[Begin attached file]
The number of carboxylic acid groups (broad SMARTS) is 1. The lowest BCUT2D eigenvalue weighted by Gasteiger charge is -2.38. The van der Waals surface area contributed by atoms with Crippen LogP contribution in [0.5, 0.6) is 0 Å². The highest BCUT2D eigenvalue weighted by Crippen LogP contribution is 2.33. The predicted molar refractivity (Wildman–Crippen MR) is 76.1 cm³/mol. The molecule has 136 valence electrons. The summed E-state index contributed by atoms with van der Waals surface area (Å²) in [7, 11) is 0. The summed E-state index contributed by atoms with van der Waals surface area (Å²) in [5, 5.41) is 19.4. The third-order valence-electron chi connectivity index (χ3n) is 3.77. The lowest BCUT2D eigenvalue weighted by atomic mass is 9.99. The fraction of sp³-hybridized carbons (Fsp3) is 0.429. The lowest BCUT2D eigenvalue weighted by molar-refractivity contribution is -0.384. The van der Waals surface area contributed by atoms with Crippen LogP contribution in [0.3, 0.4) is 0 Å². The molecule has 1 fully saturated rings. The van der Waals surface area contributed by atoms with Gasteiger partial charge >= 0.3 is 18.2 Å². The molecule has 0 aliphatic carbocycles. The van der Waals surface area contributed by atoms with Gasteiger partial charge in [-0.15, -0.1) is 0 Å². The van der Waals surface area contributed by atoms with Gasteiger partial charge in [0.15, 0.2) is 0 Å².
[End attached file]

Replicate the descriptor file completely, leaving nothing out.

The number of carboxylic acid groups (broad SMARTS) is 1. The lowest BCUT2D eigenvalue weighted by Gasteiger charge is -2.38. The van der Waals surface area contributed by atoms with Crippen LogP contribution in [0.5, 0.6) is 0 Å². The highest BCUT2D eigenvalue weighted by Crippen LogP contribution is 2.33. The predicted molar refractivity (Wildman–Crippen MR) is 76.1 cm³/mol. The molecule has 136 valence electrons. The summed E-state index contributed by atoms with van der Waals surface area (Å²) in [7, 11) is 0. The summed E-state index contributed by atoms with van der Waals surface area (Å²) in [5, 5.41) is 19.4. The third-order valence-electron chi connectivity index (χ3n) is 3.77. The lowest BCUT2D eigenvalue weighted by atomic mass is 9.99. The fraction of sp³-hybridized carbons (Fsp3) is 0.429. The lowest BCUT2D eigenvalue weighted by molar-refractivity contribution is -0.384. The van der Waals surface area contributed by atoms with Crippen LogP contribution in [0.3, 0.4) is 0 Å². The molecule has 1 fully saturated rings. The van der Waals surface area contributed by atoms with Gasteiger partial charge >= 0.3 is 18.2 Å². The molecule has 0 aliphatic carbocycles. The van der Waals surface area contributed by atoms with Gasteiger partial charge in [-0.15, -0.1) is 0 Å². The van der Waals surface area contributed by atoms with Gasteiger partial charge in [0.15, 0.2) is 0 Å².